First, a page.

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Indian Tools

by R Edward Moore

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What is a tool?  A tool is something people use to help them accomplish their work.  A basket is a tool for a woman gathering plants.  A handy rock can be a hammer.  A bow and arrows are tools used by a hunter or a warrior.   Someone making a bow would use a stone scraper to shave and shape the wood.  A woman preparing an animal skin might use the same scraper to remove the fat and flesh from the inside part of the skin and a sharp flake of flint to cut it with.  A pottery maker used polished pebbles to shape and smooth their pots.  A woman making clothing would use a stone knife to cut leather with, an bone awl to make holes in the leather and a bone needle to pull sinew thread thru the holes made by the awl.  The Indians had as many kinds of tools as they had jobs to do that needed tools.

When we think of Indian tools it is stone tools that first come to mind.  There is a simple reason for this.  It is the stone tools that have survived buried in the dirt.  The wood, bone, leather and fiber tools disappeared, dissolved back into the soil over the years.  In collections it is also the stone parts of tools that survived the years.  In old private collections the leather, wood and fibers often dried out and cracked till the tool was falling apart and unattractive.  So people kept the stone parts and threw the rest away over the years. 

Indians made many kinds of tools out of many kinds of materials.   They made digging sticks that were simply a long strong stick with a point.  They had hoes made from animal bones and from shells attached to wood handles.  Axes were made often made from ground and polished stone instead of the chipped stone we usually think of. Hooks for fishing were often made from slivers of shells.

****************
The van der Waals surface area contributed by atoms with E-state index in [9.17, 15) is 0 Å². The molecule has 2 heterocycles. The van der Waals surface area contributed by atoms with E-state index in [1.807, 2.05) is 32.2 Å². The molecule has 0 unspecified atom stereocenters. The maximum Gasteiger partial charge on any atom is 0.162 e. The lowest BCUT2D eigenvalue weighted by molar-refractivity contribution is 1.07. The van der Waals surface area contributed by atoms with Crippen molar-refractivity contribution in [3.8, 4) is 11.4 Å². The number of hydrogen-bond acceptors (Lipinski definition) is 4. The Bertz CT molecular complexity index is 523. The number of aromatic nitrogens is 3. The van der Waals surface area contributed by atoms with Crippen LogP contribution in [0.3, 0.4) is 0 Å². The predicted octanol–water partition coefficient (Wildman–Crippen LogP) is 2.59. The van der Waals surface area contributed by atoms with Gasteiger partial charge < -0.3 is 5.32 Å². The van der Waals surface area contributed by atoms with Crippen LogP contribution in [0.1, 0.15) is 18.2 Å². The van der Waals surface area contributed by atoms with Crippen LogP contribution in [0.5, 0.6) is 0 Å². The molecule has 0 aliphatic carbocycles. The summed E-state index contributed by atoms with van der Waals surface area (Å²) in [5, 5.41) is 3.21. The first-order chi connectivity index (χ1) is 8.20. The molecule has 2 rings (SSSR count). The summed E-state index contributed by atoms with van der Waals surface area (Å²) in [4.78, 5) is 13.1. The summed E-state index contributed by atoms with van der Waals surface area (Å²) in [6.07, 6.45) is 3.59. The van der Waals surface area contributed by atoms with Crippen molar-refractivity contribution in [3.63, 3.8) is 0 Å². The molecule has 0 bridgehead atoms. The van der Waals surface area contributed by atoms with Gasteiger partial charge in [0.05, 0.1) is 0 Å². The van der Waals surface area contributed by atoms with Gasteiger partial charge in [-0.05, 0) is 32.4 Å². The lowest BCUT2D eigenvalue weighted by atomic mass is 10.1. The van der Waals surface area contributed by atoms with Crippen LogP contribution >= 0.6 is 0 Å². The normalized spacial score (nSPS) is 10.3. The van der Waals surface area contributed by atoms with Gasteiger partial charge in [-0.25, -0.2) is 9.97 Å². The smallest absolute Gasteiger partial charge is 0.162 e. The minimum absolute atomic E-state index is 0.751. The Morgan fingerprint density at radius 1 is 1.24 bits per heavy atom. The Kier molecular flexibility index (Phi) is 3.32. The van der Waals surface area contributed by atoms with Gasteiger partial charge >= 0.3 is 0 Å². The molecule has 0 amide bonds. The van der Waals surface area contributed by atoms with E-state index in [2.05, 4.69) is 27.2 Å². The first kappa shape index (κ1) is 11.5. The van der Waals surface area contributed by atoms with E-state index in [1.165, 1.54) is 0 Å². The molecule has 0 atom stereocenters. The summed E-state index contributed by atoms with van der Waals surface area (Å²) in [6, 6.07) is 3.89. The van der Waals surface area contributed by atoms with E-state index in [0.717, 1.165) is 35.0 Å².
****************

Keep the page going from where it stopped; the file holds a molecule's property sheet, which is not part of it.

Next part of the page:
Many tools were made up of several materials combined.  A arrow had a stone or bone point, a wood or cane shaft and feathers, all held together with some kind of cord and often with some kind of glue.

Indian tools were usually made from the materials that were available where the Indians lived.  Indians who lived in woods where trees and wood was available made more tools from wood.  Indians who lived in the desert made more stone tools and made do without wooden handles.  Where workable stone was scarce Indians used bone instead.  A good example is the Eskimos who lived where there was neither stone or wood.  They used animal bones to make almost all their tools.  

Often it took one tool or set of tools to make other tools.  So we find a wide variety of Indian tools once we think about what tools Indians would need. 

Each  culture and each kind of work within a culture uses its own unique tool kit.  This is how archeologist can tell long lost cultures apart.  Different Indian cultures at different times each made its own kind of dart points.  Archeologists can also use tool kits to tell about the activities in an archeological site.  A hunting camp will have tools to butcher animals and process the animal's parts.  A farming village will have pottery and hoes. 

Here are some stone tools  to look at.

Other Kinds of Tools

This Indian woman is using a corn mill.  A corn mill is used to grind, or crush in this case, corn into a flour.  This mill is really a mortar and pestle.  The pestle is the stick with the big ends she is holding.  The mortar is a hollow tree stump.  She is using the pestle to pound on dry corn kernels inside the mortar.  These are wooden tools used to process food.  To read a funny Indian story about a corn mill go to the Caddo Indian page. 

Below.  Here is another mortar and pestle.  The mortar here is a hole in big slab of limestone rock.  The pestle is the rock the man is holding.  This one was used to crush acorns in.  I think the pestle here is way too small, but you get the idea.  I would guess the real pestle was a stick the size of a baseball bat. It was used like the one the woman in the other picture is using.  But, the Indians did use stone pestles too.  Go to the Mortar and Pestle Page to see more about this.

Copyright by R. Edward. Moore and Texarch Associates, all rights reserved,  2004, 2012   Graphics may not be used or reproduced without prior permission. Short parts of text and one or two pictures may be used in school reports. Longer quotes require prior written permission.